Each week the Lewton Bus gang will get together and write up a brief account of something we’re digging hard on this week. It can be a movie, TV, music, or anything, really! Tell us what you’re digging in the comments.
Tanner Volz – Moonlight
It’s been a few days since I finally saw Moonlight and it’s still everything to me. I am dominated by it. Having also watched The Handmaiden recently, I can’t imagine a better year for film than 2016 just based on the strength of these two films. Moonlight is the rare work that is simultaneously very specific and yet, by virtue of zeroing in in so close to the souls of its characters, universally relatable. I imagine this is a common refrain but this is one of the miracles of the film.
Race and orientation are of course the lenses that the surprisingly wide audience for Moonlight bring to it, and this is a very, very positive thing: understand that this film is about two queer black boys in a poor neighborhood in Miami, then understand how very like you these boys are. Crossing the short leap into empathy challenges some thin-skinned (pun intended) viewers for some ridiculous reason and I have no patience for it. There are many fascinating responses to be had, I’m sure, but a shrug is not one of them. I also have no patience for racist complaints from some (white) writers that this is somehow too “white”, as though only white people have access to the tools and choices represented here and as though they (white writers) have dominion here. This film’s project,now that it has breached pop consciousness and seized an Oscar from the (very white) competition is to rebuke dominionism.
Bee McGee – My Brother, My Brother, and Me (The Podcast)
After falling in love with their video game content on Polygon, I decided to take a gander at what made the Brothers McElroy so popular to begin with: their advice podcast.
41 episodes in, and I am in love. The brothers have an amazing chemistry, and though quite a bit of the humor present was dated in numerous ways, the stuff that holds up really holds up. Also, I’m only two episodes into their Seeso series of the same name, but it is somehow even funnier than everything else they have done. I wholeheartedly recommend it.
Ryan Roch – Monsters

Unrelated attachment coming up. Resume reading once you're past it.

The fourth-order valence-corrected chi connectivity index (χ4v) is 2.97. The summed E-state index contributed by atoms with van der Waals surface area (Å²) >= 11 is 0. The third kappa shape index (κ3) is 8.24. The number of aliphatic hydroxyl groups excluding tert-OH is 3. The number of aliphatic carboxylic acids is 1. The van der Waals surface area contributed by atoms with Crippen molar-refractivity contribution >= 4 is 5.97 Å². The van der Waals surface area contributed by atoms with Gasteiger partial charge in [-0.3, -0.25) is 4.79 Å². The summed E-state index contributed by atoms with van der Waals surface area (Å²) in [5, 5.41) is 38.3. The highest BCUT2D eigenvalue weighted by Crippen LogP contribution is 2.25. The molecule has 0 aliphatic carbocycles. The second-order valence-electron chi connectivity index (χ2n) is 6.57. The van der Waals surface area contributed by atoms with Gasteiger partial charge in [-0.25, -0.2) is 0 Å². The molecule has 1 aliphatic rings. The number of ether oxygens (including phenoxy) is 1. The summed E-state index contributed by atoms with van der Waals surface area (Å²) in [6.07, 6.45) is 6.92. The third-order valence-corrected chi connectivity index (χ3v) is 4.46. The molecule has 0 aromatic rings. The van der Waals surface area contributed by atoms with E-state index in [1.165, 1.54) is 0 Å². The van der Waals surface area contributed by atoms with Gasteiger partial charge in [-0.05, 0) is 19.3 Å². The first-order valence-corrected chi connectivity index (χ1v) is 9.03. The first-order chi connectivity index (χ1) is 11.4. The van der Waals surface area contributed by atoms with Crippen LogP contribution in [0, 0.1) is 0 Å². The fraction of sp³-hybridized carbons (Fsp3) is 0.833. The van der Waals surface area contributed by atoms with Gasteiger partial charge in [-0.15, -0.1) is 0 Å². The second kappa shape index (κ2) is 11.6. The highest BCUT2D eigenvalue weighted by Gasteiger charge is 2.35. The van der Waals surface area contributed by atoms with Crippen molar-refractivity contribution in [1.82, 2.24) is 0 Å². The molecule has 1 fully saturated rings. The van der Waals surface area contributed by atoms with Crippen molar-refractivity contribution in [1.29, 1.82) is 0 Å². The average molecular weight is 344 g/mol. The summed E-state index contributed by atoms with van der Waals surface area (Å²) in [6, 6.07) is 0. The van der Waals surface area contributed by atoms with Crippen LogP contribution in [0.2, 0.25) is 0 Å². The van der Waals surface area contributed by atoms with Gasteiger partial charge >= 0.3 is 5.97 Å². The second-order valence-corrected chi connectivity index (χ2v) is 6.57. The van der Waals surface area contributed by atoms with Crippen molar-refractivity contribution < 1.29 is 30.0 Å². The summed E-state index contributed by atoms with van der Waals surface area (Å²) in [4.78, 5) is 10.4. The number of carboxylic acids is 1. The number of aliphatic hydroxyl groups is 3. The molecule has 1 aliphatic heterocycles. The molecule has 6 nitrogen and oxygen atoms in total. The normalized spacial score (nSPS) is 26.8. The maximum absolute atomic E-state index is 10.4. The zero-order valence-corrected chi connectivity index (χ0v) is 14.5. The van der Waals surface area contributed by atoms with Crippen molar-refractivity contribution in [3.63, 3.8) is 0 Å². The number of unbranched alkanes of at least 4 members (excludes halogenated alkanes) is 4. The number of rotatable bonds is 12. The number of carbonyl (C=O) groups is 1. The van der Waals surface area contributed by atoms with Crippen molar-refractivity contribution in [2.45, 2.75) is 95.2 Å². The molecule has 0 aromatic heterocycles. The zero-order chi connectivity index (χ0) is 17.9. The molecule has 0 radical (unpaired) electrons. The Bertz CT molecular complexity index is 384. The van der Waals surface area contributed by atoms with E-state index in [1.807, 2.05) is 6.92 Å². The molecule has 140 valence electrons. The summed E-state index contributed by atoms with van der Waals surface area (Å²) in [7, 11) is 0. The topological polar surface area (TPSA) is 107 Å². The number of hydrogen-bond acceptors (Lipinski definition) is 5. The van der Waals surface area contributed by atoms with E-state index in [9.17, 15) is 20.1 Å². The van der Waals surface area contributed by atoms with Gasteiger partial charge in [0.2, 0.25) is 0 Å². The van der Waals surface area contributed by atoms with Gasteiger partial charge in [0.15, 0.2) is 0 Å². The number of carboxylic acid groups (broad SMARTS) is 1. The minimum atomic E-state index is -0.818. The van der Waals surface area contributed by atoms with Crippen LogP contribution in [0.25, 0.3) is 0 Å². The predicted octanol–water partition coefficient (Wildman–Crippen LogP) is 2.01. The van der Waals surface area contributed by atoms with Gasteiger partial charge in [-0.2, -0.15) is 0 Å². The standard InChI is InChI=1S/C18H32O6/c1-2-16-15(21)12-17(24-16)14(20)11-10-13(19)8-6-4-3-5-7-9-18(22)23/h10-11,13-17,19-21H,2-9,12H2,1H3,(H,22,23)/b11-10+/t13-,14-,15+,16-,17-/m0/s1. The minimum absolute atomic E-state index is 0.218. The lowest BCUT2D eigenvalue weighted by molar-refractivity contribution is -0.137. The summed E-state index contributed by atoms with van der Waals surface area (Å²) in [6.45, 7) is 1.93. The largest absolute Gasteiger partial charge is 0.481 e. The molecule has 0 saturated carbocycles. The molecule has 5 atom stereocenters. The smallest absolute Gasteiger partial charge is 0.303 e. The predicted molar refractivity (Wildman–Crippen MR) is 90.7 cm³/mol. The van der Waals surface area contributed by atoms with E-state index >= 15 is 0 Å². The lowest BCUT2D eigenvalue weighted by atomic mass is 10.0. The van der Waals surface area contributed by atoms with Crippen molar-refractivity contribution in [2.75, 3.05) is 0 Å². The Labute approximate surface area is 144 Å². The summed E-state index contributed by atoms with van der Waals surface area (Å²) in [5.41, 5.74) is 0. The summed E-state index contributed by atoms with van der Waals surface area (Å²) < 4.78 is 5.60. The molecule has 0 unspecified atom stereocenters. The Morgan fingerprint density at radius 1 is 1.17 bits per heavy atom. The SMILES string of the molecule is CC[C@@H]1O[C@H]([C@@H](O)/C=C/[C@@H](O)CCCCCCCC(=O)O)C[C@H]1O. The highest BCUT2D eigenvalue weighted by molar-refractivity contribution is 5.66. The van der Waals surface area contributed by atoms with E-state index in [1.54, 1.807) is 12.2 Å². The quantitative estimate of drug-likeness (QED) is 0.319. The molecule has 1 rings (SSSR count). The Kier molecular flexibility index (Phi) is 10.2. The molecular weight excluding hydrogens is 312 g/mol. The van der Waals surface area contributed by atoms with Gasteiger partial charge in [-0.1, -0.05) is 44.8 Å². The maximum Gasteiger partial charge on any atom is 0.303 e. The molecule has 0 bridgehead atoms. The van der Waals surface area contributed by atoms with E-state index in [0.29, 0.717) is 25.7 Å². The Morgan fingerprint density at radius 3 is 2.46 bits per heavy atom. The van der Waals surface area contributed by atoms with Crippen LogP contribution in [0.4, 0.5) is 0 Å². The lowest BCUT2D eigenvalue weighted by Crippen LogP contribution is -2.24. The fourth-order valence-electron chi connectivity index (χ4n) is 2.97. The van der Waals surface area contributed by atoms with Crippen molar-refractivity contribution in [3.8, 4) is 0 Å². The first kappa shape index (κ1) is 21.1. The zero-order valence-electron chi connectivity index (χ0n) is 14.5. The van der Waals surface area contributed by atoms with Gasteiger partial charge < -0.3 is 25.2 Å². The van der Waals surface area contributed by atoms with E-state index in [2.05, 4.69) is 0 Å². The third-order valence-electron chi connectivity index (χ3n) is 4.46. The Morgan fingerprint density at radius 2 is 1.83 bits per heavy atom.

At this point, it’d be pretty asinine to think of Gareth Edwards as some sort of little known indie darling. With three features to his name, Edwards has managed to helm two of the largest known franchises in existence with last year’s Rogue One and the severely underappreciated Godzilla (2014). Still, ask that dude in your office who LOVES MOVIES™ about the 2010 film Monsters and you’re as likely as not to get a blank stare. Strangely enough, I thought this film had way more of an impact when it arrived, considering it landed him in the director’s seat for Godzilla and seemed beloved of all the film sites we all frequent. This appears to have been a case of “fest-fever”, since maybe on in ten people I talk to have even seen it.
Telling the story of a photojournalist and the engaged heiress to his employer’s media empire, Monsters posits a world where we have walled off a goodly portion of the borderlands between Mexico and the United States. Following the reentry breakup of a probe carrying alien cephalopoid life, a steadily growing portion of our continent is becoming home to dangerous, gargantuan creatures from another world. Anyone with a passing familiarity with me knows I’m straight up monster crazy, so it’s possible that I’m just in the exact perfect demo for this, but like all things, I bugged my wife to see it for a balanced perspective.
Immediately swept up by the atmospheric music, beautiful location photography, and compelling road trip structure, smattered with sci-fi horror, she was an instant fan of Edwards’ first feature. Describing it as Lost in Translation meets Pacific Rim meets Before Sunrise, she talked about it with me and friends for days afterward. She even reappraised her initial antipathy towards Godzilla, clearly having developed a sort of kinship with Edwards’ style.